pursued, all costs, expenses, and attorney fees incurred by the opposing party may constitute "excess" costs, expenses, and
attorney fees under § 1927. liable for excess costs
Ridder, 109 F.3d at 298-99 (counsel resulting from initial filing and
persistent assertion of meritless claims, conduct that amounted to unreasonable and vexatious multiplication of the proceedings). Counsel has an affirmative duty to act, for purposes of § 1927, and to withdraw any claim once it becomes clear that it has no support. 10
Ridder, 109 F.3d 288, 299 (6th Cir. 1997). In undertaking this analysis, the Court is sensitive to the fact that "[a]n award of attorney's fees against a losing plaintiff . . . is an extreme sanction, and must be limited to truly egregious cases of misconduct." Jones, 789 F.2d at 1232 (construing § 1927 in context of civil rights case, in which it is intrinsic that plaintiffs may not possess full evidentiary support at
outset). C. THE COURT'S INHERENT POWER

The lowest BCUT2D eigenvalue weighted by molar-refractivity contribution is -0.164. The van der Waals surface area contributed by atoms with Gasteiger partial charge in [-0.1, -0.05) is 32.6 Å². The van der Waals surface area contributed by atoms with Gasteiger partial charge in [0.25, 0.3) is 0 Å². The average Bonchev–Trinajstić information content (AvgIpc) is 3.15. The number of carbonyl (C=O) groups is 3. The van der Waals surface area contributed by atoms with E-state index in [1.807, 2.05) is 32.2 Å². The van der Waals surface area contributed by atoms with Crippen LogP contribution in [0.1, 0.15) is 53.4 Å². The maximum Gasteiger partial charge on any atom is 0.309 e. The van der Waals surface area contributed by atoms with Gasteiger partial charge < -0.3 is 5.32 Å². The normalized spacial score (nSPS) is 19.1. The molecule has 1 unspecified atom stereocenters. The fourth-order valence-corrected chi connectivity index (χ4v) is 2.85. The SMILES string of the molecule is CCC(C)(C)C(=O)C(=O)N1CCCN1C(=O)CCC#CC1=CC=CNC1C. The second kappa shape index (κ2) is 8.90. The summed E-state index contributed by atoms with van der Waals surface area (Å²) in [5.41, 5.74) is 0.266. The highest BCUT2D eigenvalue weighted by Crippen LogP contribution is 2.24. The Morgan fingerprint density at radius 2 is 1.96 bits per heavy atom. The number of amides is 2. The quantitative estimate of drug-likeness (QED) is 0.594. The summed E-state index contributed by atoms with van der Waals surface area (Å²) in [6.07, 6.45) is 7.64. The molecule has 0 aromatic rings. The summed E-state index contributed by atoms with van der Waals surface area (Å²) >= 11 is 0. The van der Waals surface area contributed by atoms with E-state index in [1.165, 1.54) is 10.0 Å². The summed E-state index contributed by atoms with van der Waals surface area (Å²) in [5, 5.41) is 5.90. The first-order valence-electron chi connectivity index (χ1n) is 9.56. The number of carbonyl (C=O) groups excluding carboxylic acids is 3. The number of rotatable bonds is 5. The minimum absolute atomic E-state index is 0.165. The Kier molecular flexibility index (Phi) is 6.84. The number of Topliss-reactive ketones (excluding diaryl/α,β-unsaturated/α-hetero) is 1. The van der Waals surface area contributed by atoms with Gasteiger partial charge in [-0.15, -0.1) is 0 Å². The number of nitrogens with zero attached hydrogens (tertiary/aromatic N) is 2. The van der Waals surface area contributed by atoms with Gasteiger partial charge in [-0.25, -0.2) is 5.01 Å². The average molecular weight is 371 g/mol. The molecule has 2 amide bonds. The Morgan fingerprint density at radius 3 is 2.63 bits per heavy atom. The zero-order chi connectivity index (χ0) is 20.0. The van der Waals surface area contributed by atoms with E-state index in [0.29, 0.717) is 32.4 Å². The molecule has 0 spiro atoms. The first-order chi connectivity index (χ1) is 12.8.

Finally, a federal court possesses inherent power to sanction parties and their counsel for misconduct where a party litigates in bad faith, vexatiously, wantonly, or for oppressive reasons.6 Chambers v. NASCO, Inc., 501 U.S.32, 45-47, 57 (1991). The power
extends to a full range of litigation abuses, both inside and "beyond the courtroom." Id. at 45-46, 57. The decision of whether
to award attorneys' fees pursuant to the Court's "inherent powers" is equitable, and depends upon whether "the interests of justice so require." Consumers Power Co. v. U.S. Dept. of Energy, 894 F.2d
1571, 1579 (Em. App. 1990) (citing Hall v. Cole, 412 U.S. 1 (1973)); see also Bergman v. U.S., 844 F.2d 353, 362 (6th Cir. 1998) ("the power to award such fees is part of the original authority
The power to award attorneys' fees under this exception extends to parties as well as attorneys. Ruben v. Rathbun (In re Ruben), 825 F.2d 977, 983 (6th Cir. 1987). 11